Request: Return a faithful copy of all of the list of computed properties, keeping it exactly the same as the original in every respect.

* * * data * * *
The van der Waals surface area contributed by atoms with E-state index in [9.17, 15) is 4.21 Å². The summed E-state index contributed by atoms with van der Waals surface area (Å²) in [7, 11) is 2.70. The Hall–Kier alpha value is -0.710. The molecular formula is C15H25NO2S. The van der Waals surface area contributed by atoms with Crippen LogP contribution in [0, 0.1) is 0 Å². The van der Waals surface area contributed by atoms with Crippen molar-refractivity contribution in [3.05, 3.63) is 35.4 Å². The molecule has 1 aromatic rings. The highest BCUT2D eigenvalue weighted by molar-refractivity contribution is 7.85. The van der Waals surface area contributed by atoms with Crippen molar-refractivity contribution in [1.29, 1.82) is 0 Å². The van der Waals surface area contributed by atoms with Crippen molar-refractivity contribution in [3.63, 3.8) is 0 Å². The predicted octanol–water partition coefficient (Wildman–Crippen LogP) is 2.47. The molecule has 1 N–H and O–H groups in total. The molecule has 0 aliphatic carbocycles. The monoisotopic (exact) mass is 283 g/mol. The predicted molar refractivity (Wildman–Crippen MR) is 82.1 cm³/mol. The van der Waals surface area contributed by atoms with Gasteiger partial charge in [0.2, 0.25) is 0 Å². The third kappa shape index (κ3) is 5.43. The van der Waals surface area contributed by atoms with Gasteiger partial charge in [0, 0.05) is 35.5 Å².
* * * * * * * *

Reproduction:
The van der Waals surface area contributed by atoms with E-state index in [9.17, 15) is 4.21 Å². The summed E-state index contributed by atoms with van der Waals surface area (Å²) in [7, 11) is 2.70. The Hall–Kier alpha value is -0.710. The molecular formula is C15H25NO2S. The van der Waals surface area contributed by atoms with Crippen LogP contribution in [0, 0.1) is 0 Å². The van der Waals surface area contributed by atoms with Crippen molar-refractivity contribution in [3.05, 3.63) is 35.4 Å². The molecule has 1 aromatic rings. The highest BCUT2D eigenvalue weighted by molar-refractivity contribution is 7.85. The van der Waals surface area contributed by atoms with Crippen molar-refractivity contribution in [1.29, 1.82) is 0 Å². The van der Waals surface area contributed by atoms with Crippen molar-refractivity contribution in [3.63, 3.8) is 0 Å². The predicted octanol–water partition coefficient (Wildman–Crippen LogP) is 2.47. The molecule has 1 N–H and O–H groups in total. The molecule has 0 aliphatic carbocycles. The monoisotopic (exact) mass is 283 g/mol. The predicted molar refractivity (Wildman–Crippen MR) is 82.1 cm³/mol. The van der Waals surface area contributed by atoms with Gasteiger partial charge in [0.2, 0.25) is 0 Å². The third kappa shape index (κ3) is 5.43. The van der Waals surface area contributed by atoms with Gasteiger partial charge in [0, 0.05) is 35.5 Å².